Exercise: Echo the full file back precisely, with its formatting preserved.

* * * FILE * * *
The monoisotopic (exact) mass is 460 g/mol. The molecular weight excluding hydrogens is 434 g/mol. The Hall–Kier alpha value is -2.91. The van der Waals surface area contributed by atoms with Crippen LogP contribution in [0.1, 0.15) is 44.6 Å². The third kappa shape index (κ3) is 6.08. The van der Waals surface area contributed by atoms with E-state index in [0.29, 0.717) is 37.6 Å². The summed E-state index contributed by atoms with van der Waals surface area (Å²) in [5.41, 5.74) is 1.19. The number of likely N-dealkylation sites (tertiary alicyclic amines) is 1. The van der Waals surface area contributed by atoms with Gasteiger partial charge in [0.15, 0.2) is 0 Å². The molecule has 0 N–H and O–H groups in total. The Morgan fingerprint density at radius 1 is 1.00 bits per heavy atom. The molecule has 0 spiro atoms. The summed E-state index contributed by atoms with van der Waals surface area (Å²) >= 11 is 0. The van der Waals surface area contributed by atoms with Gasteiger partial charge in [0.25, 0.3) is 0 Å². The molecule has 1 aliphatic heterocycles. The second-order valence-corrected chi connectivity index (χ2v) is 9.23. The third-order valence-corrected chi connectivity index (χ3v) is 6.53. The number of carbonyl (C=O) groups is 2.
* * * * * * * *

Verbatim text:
The monoisotopic (exact) mass is 460 g/mol. The molecular weight excluding hydrogens is 434 g/mol. The Hall–Kier alpha value is -2.91. The van der Waals surface area contributed by atoms with Crippen LogP contribution in [0.1, 0.15) is 44.6 Å². The third kappa shape index (κ3) is 6.08. The van der Waals surface area contributed by atoms with E-state index in [0.29, 0.717) is 37.6 Å². The summed E-state index contributed by atoms with van der Waals surface area (Å²) in [5.41, 5.74) is 1.19. The number of likely N-dealkylation sites (tertiary alicyclic amines) is 1. The van der Waals surface area contributed by atoms with Gasteiger partial charge in [0.15, 0.2) is 0 Å². The molecule has 0 N–H and O–H groups in total. The Morgan fingerprint density at radius 1 is 1.00 bits per heavy atom. The molecule has 0 spiro atoms. The summed E-state index contributed by atoms with van der Waals surface area (Å²) >= 11 is 0. The van der Waals surface area contributed by atoms with Gasteiger partial charge in [0.25, 0.3) is 0 Å². The molecule has 1 aliphatic heterocycles. The second-order valence-corrected chi connectivity index (χ2v) is 9.23. The third-order valence-corrected chi connectivity index (χ3v) is 6.53. The number of carbonyl (C=O) groups is 2.